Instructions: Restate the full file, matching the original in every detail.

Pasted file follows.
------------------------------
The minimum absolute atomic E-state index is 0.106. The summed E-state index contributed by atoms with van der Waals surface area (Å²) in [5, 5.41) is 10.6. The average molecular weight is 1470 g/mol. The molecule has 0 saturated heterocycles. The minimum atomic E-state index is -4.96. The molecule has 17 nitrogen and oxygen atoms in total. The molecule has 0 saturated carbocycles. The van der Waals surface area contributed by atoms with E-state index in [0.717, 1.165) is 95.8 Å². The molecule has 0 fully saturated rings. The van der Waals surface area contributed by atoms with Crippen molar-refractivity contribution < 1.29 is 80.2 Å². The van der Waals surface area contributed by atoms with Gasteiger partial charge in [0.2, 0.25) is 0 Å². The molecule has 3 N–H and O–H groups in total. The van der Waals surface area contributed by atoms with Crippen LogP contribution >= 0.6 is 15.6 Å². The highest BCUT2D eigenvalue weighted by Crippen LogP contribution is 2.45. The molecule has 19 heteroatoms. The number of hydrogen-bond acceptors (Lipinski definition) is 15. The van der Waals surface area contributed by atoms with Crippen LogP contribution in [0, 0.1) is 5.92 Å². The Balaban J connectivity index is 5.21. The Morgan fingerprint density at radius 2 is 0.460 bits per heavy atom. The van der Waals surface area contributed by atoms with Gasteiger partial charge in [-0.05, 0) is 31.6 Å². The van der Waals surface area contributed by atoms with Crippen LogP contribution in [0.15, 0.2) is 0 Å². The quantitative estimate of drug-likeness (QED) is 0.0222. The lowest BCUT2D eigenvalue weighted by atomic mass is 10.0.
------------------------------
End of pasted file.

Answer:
The minimum absolute atomic E-state index is 0.106. The summed E-state index contributed by atoms with van der Waals surface area (Å²) in [5, 5.41) is 10.6. The average molecular weight is 1470 g/mol. The molecule has 0 saturated heterocycles. The minimum atomic E-state index is -4.96. The molecule has 17 nitrogen and oxygen atoms in total. The molecule has 0 saturated carbocycles. The van der Waals surface area contributed by atoms with E-state index in [0.717, 1.165) is 95.8 Å². The molecule has 0 fully saturated rings. The van der Waals surface area contributed by atoms with Crippen molar-refractivity contribution < 1.29 is 80.2 Å². The van der Waals surface area contributed by atoms with Gasteiger partial charge in [0.2, 0.25) is 0 Å². The molecule has 3 N–H and O–H groups in total. The van der Waals surface area contributed by atoms with Crippen LogP contribution >= 0.6 is 15.6 Å². The highest BCUT2D eigenvalue weighted by Crippen LogP contribution is 2.45. The molecule has 19 heteroatoms. The number of hydrogen-bond acceptors (Lipinski definition) is 15. The van der Waals surface area contributed by atoms with Crippen LogP contribution in [0, 0.1) is 5.92 Å². The Balaban J connectivity index is 5.21. The Morgan fingerprint density at radius 2 is 0.460 bits per heavy atom. The van der Waals surface area contributed by atoms with Gasteiger partial charge in [-0.05, 0) is 31.6 Å². The van der Waals surface area contributed by atoms with Crippen LogP contribution in [0.15, 0.2) is 0 Å². The quantitative estimate of drug-likeness (QED) is 0.0222. The lowest BCUT2D eigenvalue weighted by atomic mass is 10.0.